An allergic reaction will manifest itself in an extremely uncomfortable inflammatory process. Similar symptoms can appear if the pigment used is of low quality and includes nickel, which the body will try to get rid of.
Most common infections are mild and not serious, but a more severe infection can lead to swelling and permanent scarring. It’s also likely you’ll need antibiotics.
Since the position of the eyebrows is close to the sinus cavities, if an infection is not treated promptly and properly, it can spread and become life-threatening.
Image source: Instagram @browmepretty
How Does Microblading Gone Wrong Affect the Client Psychologically?
Apart from the already mentioned health risks, which are very rare, a botched microblading leads to a drop in self-confidence and perpetual discomfort. Those affected become more withdrawn and avoid social situations because their brows draw looks from strangers.
There’s also an element of disappointment.
They are further enhanced by the stress of having to go through corrections or removal. The bills from these additional appointments can pile up and make a dent in the budget much bigger than you’d been expecting. Not to mention how tiresome it can be having to follow a strict appointment schedule some removal methods require.
Corrections and removals are also additional trauma to the skin, so the whole process is quite draining and exhausting both physically and mentally.
How to Fix Microblading Eyebrows Gone Wrong?
Microblading effects lasts up to two years and without touch-ups, they will fade.
However, a botched microblading usually eliminates the possibility of that long a wait. Prevention is definitely the best cure, but if you find yourself with unsatisfactory results, fortunately, there are ways to fix it through camouflage, gradual fading or removal.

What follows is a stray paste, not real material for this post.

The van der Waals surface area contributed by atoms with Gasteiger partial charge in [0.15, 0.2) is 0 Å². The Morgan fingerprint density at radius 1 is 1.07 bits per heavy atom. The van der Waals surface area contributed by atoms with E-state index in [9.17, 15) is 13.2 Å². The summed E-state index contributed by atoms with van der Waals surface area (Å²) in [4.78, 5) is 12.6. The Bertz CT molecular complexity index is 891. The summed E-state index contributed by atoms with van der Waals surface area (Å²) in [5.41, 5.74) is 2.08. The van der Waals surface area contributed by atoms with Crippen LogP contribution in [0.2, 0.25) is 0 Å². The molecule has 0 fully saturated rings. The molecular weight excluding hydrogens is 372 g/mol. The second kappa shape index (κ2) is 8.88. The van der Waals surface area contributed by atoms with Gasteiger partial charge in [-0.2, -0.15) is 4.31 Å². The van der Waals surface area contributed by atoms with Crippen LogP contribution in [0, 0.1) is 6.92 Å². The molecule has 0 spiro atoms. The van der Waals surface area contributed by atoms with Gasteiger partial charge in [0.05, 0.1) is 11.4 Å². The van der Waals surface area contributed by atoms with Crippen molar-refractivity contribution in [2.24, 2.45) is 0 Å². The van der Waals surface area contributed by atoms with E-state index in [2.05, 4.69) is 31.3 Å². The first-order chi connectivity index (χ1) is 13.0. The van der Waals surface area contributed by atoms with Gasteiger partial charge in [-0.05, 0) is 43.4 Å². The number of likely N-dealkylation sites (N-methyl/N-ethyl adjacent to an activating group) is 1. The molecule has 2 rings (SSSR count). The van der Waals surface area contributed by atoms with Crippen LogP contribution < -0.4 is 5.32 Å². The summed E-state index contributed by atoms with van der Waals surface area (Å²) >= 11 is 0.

It sounds obvious, but minor imperfections can be camouflaged with eyebrow pencil just fine.
Get a Touch-up from Another Artist
Before you start to panic, make an appointment with another, more recognized artist.
Unfortunately, many artists are used to fixing others’ mistakes, so they might have a practical solution. It may be an extra cost, but if the results can be fixed with just a couple of additional strokes, it’s worth a shot.
You do need to wait until the original work heals completely – up to a month and a half.
Try to Fade it at Home
If you ended up with unnaturally dark brows, some DIY methods, such as hydrogen peroxide paste or retinol treatments are said to be effective at fading microblading. Lear more about that in this article.
Saline removal has turned out to be quite successful in removing unwanted PMU pigments. It implies having a saline solution injected into the treated area over the unwanted strokes.
Saline removal can be used as an emergency removal method, which in that case will have to be done within the first 48 hours after the treatment. It is perfect for botched microblading.
You can’t get saline removal after that timeframe, while your brows are healing. You will need to wait at least 6 weeks for the brows to completely heal and then start with the removal sessions.
Glycolic Acid Removal
Glycolic acid removal is similar to saline removal, but the solution inserted is different. Learn all about this removal here.
There’s also the good old laser removal. This is done by a laser removal expert. The number of sessions depends on how much pigment you need to remove and how your skin reacts to it. Learn more about laser removal here.
Image source: Instagram @microbladedeyebrows
How Can I Avoid Botched Microblading?